On this day 49 years ago, the Cincinnati Royals shipped Oscar Robertson to the Milwaukee Bucks.
The Royals received forward Charlie Paulk and guard Flynn Robinson in the deal for the Big O, who was 31 at the time of the trade.
Robertson had played all 10 of his NBA seasons with Cincinnati up to that point, and his streak of playing in the city was even longer considering his college days at the University of Cincinnati. The Indianapolis native would spend the final four years of his NBA journey in Milwaukee.
The Big O was coming off yet another All-Star year, making his 10 for 10 in All-Star Games for his career at the time. He scored 25.3 points per game, adding 8.1 assists per outing to boot. His Royals finished 36-46, placing fifth in the Eastern Division and missing the postseason.
There were rifts between Robertson and the Royals, and the writing was on the wall for an exit, according to The New York Times.
“Robertson said sometime ago he had been approached by the Royals’ management and told he would be traded because Cincinnati could not afford to pay him what it was expected he would be asking after the current season,” The Times reported. “He denied that he had actively sought a trade. There were differences between the star guard and the new coach, Bob Cousy, in recent months. Some grew out of a difference of opinion over style of play. Robertson sat out 12 games of the season because of a reported groin injury. There were reports at the time that Cousy felt the injury was not so serious as it was made out to be.”
In NBA.com’s legend profile of Robertson, the trade is attributed to a feud.
“Theories attempting to explain the trade abounded,” it reads. “Many observers believed it was Cousy’s jealousy of Robertson that led to the trade. The Big O had just broken many of Cousy’s records and Cincinnati was suddenly too small for the both of them. ‘Whatever his reasons were,’ Robinson later said, ‘I think he was wrong and I’ll never forget it.’ Fans up and down the Ohio River mourned.”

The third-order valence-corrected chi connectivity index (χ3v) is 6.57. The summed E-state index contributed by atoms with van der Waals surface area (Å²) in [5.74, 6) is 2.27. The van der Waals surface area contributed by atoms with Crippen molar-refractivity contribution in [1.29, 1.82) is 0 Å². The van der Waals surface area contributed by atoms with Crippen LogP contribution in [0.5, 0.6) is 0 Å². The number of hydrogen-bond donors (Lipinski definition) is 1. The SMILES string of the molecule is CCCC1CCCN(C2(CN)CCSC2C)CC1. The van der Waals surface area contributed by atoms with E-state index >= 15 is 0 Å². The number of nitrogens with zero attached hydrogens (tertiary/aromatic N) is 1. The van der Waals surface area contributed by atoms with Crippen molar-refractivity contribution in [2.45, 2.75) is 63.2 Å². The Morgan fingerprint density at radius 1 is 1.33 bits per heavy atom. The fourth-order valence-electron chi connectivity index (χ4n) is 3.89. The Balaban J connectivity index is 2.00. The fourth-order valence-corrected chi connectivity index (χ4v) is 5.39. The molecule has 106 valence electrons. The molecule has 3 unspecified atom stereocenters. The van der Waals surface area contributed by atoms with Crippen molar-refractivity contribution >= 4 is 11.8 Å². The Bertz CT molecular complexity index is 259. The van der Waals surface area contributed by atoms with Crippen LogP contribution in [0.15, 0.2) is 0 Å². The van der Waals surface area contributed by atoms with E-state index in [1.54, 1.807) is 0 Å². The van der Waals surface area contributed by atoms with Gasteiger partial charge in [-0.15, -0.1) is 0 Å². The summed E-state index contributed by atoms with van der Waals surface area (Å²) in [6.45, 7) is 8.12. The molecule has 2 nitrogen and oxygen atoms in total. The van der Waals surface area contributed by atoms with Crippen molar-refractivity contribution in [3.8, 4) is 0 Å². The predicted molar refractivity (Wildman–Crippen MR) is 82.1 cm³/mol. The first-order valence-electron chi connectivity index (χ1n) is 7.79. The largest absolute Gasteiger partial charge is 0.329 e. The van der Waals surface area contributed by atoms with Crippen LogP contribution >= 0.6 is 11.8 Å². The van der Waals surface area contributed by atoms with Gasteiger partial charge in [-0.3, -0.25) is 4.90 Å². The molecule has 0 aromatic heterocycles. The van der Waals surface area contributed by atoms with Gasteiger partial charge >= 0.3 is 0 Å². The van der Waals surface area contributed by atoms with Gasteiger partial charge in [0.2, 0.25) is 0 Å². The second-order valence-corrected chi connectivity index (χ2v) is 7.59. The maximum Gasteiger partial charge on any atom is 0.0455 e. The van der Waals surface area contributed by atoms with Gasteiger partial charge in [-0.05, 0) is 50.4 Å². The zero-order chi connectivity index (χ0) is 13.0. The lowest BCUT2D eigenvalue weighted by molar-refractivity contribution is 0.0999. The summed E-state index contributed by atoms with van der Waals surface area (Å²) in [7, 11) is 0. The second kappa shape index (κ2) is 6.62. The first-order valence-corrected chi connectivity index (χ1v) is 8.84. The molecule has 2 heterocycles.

Robinson was originally a second-round pick for the Royals in the 1965 NBA Draft (18th overall) and had spent portions of his career in Cincinnati previously, playing for the Royals in the 1966-67 season and the start of the 1967-68 campaign. Cincinnati dealt him to Chicago early in that season. When he was sent back to Cincinnati, it was already the third trade in his first five NBA seasons. He would be traded twice more before the end of his NBA career in 1973.
At 28, the guard was coming off the best season of his life, averaging a career-high 21.8 points per contest, and chipped in 5.5 assists each night, too. He played well enough to earn his first and only All-Star Game appearance.
Paulk did not play the 1969-70 season because of army service. It would have been the second season in the NBA. Milwaukee selected the Northeastern State-product seventh overall in the 1969 NBA Draft, but he was still getting his feet under him in his rookie year, posting 3.0 points in 12.8 minutes per game.
The Bucks went 56-26 in the 1969-70 regular season and entered the playoffs as the No. 2 seed in the Eastern Division. Milwaukee defeated No. 4 seed Philadelphia 76ers in the Eastern Division Semifinals, 4-1, but fell to No. 1 seed New York Knicks in the Eastern Division Finals, 4-1.
Milwaukee made this move with a makeup trip to the NBA Finals and more in mind.
“Robertson will fit in just perfectly with Lew Alcindor,” Milwaukee head coach Larry Costello told The New York Times. “He’s going to take some of the pressure off from Lew. We think we’re improving our team and that’s what we’re out to do. Oscar has always been a leader and we expect him to be a leader on our team.”
In his first season in Milwaukee, Robertson played 81 games at age 32, averaged nearly 20 points and better than eight assists each night, and shot 51.1 percent from the field. Milwaukee went 66-16, the league’s best record in the regular season, claiming the top spot in Midwest Division. The Bucks defeated the San Francisco Warriors, 4-1, in the Western Conference Semifinals, then conquered the Los Angeles Lakers in the Western Conference Finals, 4-1. Then, in sweeping fashion, the Bucks mauled the Washington Bullets, 4-0, in the 1971 NBA Finals to secure the franchise’s first and only championship.
The Royals finished 33-49 with their new-look squad, finishing third in the Central Division and outside of the playoff picture. Robinson didn’t produce like he did in Milwaukee, putting up 13.3 points and 1.9 dimes per contest. Paulk had the best season of his career, but he remained a role player, scoring 9.2 points and hauling in 4.7 rebounds per game.